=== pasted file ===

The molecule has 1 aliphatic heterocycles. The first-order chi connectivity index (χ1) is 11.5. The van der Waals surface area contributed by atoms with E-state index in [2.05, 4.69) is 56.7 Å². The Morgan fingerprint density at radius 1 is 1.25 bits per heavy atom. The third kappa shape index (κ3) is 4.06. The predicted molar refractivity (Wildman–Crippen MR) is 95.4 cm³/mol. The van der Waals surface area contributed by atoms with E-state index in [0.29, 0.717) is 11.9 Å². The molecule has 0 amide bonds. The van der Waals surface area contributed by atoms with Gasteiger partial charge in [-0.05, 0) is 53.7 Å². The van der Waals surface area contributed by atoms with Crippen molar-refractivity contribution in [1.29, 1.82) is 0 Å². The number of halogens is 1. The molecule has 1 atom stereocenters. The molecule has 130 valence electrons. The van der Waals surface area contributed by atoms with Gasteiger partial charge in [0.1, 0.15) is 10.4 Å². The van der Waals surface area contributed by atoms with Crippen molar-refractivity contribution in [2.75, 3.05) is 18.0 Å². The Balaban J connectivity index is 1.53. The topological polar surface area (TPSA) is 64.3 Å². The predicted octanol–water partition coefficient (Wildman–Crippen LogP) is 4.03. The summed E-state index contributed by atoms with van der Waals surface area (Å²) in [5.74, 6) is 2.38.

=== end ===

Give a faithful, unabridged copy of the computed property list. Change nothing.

The molecule has 1 aliphatic heterocycles. The first-order chi connectivity index (χ1) is 11.5. The van der Waals surface area contributed by atoms with E-state index in [2.05, 4.69) is 56.7 Å². The Morgan fingerprint density at radius 1 is 1.25 bits per heavy atom. The third kappa shape index (κ3) is 4.06. The predicted molar refractivity (Wildman–Crippen MR) is 95.4 cm³/mol. The van der Waals surface area contributed by atoms with E-state index in [0.29, 0.717) is 11.9 Å². The molecule has 0 amide bonds. The van der Waals surface area contributed by atoms with Gasteiger partial charge in [-0.05, 0) is 53.7 Å². The van der Waals surface area contributed by atoms with Crippen molar-refractivity contribution in [1.29, 1.82) is 0 Å². The number of halogens is 1. The molecule has 1 atom stereocenters. The molecule has 130 valence electrons. The van der Waals surface area contributed by atoms with Gasteiger partial charge in [0.1, 0.15) is 10.4 Å². The van der Waals surface area contributed by atoms with Crippen molar-refractivity contribution in [2.75, 3.05) is 18.0 Å². The Balaban J connectivity index is 1.53. The topological polar surface area (TPSA) is 64.3 Å². The predicted octanol–water partition coefficient (Wildman–Crippen LogP) is 4.03. The summed E-state index contributed by atoms with van der Waals surface area (Å²) in [5.74, 6) is 2.38.